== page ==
Cake Town

The meteor that struck South Africa 2,1 million years ago, fractured the ground and angled the rock strata diagonally down into earth, radiating towards the centre of the crater and ultimately creating Witwatersrand. The gold-rich layers of the Witwatersrand Supergroup were subsequently covered by layers of boulders and dust, protecting it from erosion. This particular landscape condition has led to the extraction of gold from 1886, resulting in hundreds of tailings in the Gauteng region.
        As seen in the mini-atlas ‘Off-cycle’, the tailing facilities continue to have detrimental effects on the region and its people through water, air, and ground pollution. However, re-mining —which has become profitable due to the rise in gold prices— provides a unique opportunity to reshape this landscape. The project, situated in the centre of the Vredefort Crater, suggests a final resting place for mine waste in which environmental effects are controlled, spatializing the ungraspable impact of the mining industry.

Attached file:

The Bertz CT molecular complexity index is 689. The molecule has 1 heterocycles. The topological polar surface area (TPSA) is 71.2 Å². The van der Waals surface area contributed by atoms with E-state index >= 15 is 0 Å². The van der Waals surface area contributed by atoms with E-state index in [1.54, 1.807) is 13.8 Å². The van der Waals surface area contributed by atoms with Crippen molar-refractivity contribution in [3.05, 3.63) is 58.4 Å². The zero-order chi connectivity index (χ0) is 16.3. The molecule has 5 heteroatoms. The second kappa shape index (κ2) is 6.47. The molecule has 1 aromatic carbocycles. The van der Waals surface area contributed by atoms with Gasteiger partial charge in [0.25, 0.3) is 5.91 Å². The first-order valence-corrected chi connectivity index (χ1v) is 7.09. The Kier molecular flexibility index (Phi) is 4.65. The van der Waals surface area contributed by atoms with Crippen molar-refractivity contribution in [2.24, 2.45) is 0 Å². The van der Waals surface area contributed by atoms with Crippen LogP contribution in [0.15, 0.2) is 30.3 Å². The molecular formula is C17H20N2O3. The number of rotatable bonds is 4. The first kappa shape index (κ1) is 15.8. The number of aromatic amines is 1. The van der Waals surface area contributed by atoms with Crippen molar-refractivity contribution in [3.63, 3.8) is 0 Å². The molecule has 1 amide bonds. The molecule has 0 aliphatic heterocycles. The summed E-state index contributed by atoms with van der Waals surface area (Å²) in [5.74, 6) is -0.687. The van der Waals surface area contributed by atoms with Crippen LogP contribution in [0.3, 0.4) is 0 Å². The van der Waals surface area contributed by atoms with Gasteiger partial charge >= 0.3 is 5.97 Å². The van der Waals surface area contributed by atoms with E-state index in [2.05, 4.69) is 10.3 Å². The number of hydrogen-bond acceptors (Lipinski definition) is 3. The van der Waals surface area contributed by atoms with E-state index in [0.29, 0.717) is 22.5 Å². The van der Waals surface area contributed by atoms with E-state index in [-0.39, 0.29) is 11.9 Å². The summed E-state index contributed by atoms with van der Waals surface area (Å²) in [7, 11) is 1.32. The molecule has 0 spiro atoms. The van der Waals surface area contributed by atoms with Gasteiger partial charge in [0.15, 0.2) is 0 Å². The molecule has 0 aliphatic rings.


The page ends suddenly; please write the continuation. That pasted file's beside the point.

Sanne van den Breemer
Filip Geerts
Ilmar Hurkxkens

Director of Studies

Salomon Frausto


Nigel Alarcon(MX), Pooja Bhave(IN), Mariano Cuofano(IT), Fabiola Cruz(PE), Alonso Díaz(MX), Xiaoyu Ding(CN), Ines Garcia‑Lezana(ES), Sandra Garcia(ES), Martino Greco(IT), Sebastian Hitchcock(ZA), Alejandra Huesca(MX), Yesah Hwangbo(KR), Takuma Johnson(US), Yi-Ni Lin(TW), Paola Tovar(MX), Cristhy Mattos(BR), Preradon Pimpakan(TH), Adi Samet(IL), Raymond Tang(US), Kulaporn Temudom(TH), Danai Tsigkanou(GR), Jesse Verdoes(NL), Rongting Xiao(CN)